Cognitive influences on the sensorimotor gating of the acoustic startle reflex

Ruth Mindy Glass
Prepulse inhibition (PPI) is viewed as a measure of sensorimotor gating in which the startle response to a sudden intense stimulus (pulse) is attenuated by a weaker stimulus (prepulse) that immediately precedes the pulse. Similarly, in the cognitive domain, individuals can filter out unnecessary thoughts and impulses, essentially "cognitive gating." There are many neuroanatomical overlaps between the sensorimotor gating and cognitive gating domains, as well as the coupling of deficiencies of
more » ... deficiencies of both in certain mental disorders. Using a novel paradigm, the current study investigated whether changes in sensorimotor gating can be linked to cognitive gating. One hundred and two healthy volunteers were divided into groups and underwent two acoustic startle PPI sessions, before and after a specific task. Depending on the group, the task consisted of either a passive activity or one of three cognitive tasks, varying in cognitive gating demands. Passive activity between PPI sessions had differential effects on percent inhibition changes compared to an intervening cognitively demanding task. That is, cognitive gating tasks, but not attentional tasks, interfered with PPI magnitude, with systematic variations occurring between male and female subjects. Overall, the results imply a strong relationship between sensorimotor and cognitive gating domains, providing an opportunity to broaden our understanding of potential mechanisms underlying each of these processes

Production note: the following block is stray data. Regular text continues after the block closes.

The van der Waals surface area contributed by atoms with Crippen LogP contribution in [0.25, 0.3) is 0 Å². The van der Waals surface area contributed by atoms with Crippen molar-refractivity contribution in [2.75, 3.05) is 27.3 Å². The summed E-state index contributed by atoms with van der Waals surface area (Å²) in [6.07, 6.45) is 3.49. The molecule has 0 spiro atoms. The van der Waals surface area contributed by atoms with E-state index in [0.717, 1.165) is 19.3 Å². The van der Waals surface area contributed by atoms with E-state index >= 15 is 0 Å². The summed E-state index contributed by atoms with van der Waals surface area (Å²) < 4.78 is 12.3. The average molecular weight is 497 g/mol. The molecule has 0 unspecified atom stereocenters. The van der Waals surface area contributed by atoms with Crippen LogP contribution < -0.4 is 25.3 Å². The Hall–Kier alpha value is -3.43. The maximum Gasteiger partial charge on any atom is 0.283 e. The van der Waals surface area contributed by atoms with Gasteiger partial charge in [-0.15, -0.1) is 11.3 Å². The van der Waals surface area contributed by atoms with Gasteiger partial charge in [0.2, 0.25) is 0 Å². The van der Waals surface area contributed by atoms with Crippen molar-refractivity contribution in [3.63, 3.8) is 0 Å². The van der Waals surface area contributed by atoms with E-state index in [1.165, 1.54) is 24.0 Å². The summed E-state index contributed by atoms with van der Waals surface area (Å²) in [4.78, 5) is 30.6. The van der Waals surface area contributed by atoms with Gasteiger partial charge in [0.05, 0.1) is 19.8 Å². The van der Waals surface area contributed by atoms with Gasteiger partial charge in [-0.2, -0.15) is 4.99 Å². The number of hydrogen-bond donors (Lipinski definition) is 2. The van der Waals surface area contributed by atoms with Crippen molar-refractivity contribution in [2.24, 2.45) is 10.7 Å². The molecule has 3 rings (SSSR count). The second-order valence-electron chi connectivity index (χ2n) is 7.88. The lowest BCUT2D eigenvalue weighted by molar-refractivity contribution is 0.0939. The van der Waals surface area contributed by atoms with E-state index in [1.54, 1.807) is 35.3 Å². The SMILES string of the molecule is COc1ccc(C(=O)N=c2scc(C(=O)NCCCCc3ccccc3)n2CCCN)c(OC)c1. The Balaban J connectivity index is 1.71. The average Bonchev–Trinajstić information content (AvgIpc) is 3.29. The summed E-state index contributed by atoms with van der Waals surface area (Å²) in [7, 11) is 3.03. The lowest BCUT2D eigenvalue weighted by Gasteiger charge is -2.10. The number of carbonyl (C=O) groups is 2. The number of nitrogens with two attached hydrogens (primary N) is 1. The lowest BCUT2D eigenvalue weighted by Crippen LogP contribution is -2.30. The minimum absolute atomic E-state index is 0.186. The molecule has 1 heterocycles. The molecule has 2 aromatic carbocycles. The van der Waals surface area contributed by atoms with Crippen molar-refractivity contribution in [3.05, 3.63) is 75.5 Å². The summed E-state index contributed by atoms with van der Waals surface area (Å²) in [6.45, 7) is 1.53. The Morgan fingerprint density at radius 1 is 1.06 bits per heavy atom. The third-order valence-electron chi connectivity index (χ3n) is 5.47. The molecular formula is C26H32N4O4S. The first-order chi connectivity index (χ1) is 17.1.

doi:10.7282/t3tq637f fatcat:luc4mvwlwfekpaloamf4pez3r4